Is Danica Patrick getting better?

Jasen Vinlove/USA TODAY Sports

With burgeoning confidence, Danica Patrick seems on the cusp of the next benchmark -- a top-5 finish.

DAYTONA BEACH, Fla. -- Her pit crew's shenanigans seemed about to devolve into a wrestling match on Sunday when Danica Patrick decided to let them have their fun and walked to the wall that bounds pit road at Daytona International Speedway.

The Coke Zero 400 had been halted for the second -- and ultimately final -- time by rains that already had postponed the race from Saturday night. Patrick had avoided two massive accidents and overcome a potentially devastating pit road gaffe with a timely caution to find her No. 10 Chevrolet eighth when the race was called. That result would tie the second-best of her 64-race Sprint Cup career -- from the 2013 Daytona 500 -- and was a slot off her surprising seventh at Kansas Speedway on May 10.

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Avoiding two massive accidents, Danica Patrick finished eighth Sunday in the rain-shortened Coke Zero 400.

It was a wonderful opportunity for Patrick to characterize an afternoon of good driving (and even better circumstances) as progress, and to mentally move on to New Hampshire Motor Speedway a few days early. But a transformation within the program and Patrick herself wouldn't allow it. She wanted to get back on the track. There were more spots to gain. The momentum that she and crew chief Tony Gibson sense has emboldened them to dare think of -- anticipate -- winning a race this season.

And a win this season would virtually assure Patrick, in her second full-time season at NASCAR's highest level, a spot in the Chase for the Sprint Cup, just as it did for formerly winless Aric Almirola on Sunday.

Having navigated without damage through a 26-car wreck that left just 17 cars on the lead lap, Patrick might have won her first Cup race by attrition, she joked.

"Don't bother me, I don't care," she quipped. "Chase don't care."

That's the sort of attitude Gibson said is crucial for his driver to make the next evolutionary step in her top-series work-study program. A better learner when confident, Patrick already has improved in what the team identified as its main 2014 prerequisite -- qualifying -- and has become more steady, with six top-20 finishes, albeit not steady enough. She seems on the cusp of the next benchmark.

"She doesn't have a top-5 finish. I think that's critical to make the step," Gibson said. "A top-5 finish not because something happened, but something like Kansas. Run good, run strong all night long, and finish up there."

Patrick's Kansas finish, unexpected given her middling performance previously on 1.5-mile tracks, has become a highly referenced moment for her Stewart-Haas Racing team. Not because of what they did, but because of what they didn't.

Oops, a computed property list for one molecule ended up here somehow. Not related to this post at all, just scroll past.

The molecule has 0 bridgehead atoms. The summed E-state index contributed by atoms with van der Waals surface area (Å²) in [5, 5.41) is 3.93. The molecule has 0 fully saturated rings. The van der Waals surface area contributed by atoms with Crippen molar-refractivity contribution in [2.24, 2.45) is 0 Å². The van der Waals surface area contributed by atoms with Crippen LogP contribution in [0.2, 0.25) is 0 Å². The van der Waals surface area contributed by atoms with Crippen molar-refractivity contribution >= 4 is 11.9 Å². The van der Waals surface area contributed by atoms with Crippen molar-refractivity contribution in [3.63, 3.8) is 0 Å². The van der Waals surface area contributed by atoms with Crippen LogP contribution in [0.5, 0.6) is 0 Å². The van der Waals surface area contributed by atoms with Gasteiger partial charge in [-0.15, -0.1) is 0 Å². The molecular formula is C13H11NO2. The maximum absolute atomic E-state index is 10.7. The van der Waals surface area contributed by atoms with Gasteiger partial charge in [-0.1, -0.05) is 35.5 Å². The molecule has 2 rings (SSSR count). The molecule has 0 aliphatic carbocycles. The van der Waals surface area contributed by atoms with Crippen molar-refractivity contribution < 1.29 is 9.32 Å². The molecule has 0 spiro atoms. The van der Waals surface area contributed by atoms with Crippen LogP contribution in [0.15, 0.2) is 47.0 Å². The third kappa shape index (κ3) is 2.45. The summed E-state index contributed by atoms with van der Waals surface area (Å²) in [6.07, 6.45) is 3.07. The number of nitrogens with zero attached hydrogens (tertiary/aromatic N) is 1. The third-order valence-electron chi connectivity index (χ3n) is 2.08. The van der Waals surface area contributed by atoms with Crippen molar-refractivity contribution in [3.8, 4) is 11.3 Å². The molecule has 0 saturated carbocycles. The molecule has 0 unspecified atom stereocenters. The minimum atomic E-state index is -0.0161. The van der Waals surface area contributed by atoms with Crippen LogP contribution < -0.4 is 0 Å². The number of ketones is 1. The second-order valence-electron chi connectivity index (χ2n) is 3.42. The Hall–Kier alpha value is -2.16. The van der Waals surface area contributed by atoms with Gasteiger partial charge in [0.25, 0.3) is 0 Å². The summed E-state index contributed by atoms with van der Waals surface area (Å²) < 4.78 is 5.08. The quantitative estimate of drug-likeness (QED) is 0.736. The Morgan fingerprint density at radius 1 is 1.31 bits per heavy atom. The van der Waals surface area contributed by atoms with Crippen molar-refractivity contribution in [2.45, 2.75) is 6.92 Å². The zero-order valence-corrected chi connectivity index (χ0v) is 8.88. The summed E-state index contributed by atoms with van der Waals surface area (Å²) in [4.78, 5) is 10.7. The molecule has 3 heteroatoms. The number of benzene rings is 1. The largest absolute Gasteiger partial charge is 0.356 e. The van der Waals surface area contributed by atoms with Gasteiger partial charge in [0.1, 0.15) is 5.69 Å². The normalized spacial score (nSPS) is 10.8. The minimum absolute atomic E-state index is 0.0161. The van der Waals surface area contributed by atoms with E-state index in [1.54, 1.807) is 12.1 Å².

Each and every week we're not going to be there, but there's going to come multiple races where she's prepared to run in the top 5 or win these things, and we all have to be ready for that so we don't let her down.
Tony Gibson

"Kansas, we actually had the car to win. We should have won that race by far," Gibson said, "but we have got to take opportunities like that. When you get cars like that, you've got to use those to their best and function 100 percent. We had a bad pit stop and that kind of set us back a little bit.

"...We can't go into each weekend thinking we're going to be 20th, because there's going to be that race where things are going in our direction, and if everybody does their deal, hits their mark, we want to be ready to capitalize on it."

Patrick's finish at Daytona undoubtedly was aided by so many quality cars being damaged -- two-time Daytona 500 winners Jimmie Johnson and Matt Kenseth among them -- and she went from 22nd to eighth by navigating through the final wreck. In even more good fortune, overshooting her pit stall earlier in the race might have proved beneficial as she lost a top-10 spot in the running order that was the epicenter of the final accident.

"Everything happens for a reason, so maybe that's why I had the mistake on pit lane and put ourselves in a position to not be caught in it and sitting here with a crashed car," she said.

While Gibson said, "Our goals remain different than other people's," Patrick has met his midseason expectations. With two top-10s, Patrick is 27th in driver points -- one slot ahead of 2013 Rookie of the Year Ricky Stenhouse Jr. and two behind teammate Kurt Busch, who has a win this season. She has improved her average start from 30.1 to 21.6 this year and her average finish more modestly from 26.1 to 24.2, and is four off her 2013 total of eight lead-lap finishes. She has two top-10s and six top-20s already this year compared with one top-10 and nine top-20s all of last year. Recent runs, including a 17th at Michigan, have shown Patrick is capable, Gibson said, and more will be expected from driver and team.

"Each and every week we're not going to be there, but there's going to come multiple races where she's prepared to run in the top 5 or win these things, and we all have to be ready for that so we don't let her down,'' Gibson said.

"And on the other side of it, she has to do the same thing. ... When you get a car that is that strong, then we have to get up on the wheel and you've got to drive it."

And maybe the Chase will have another unexpected visitor.

"If we can keep running well and get a top-5, which I think we can based on the way we're running and qualifying, then I think a win is just around the corner," Gibson said.

"We can definitely do it."

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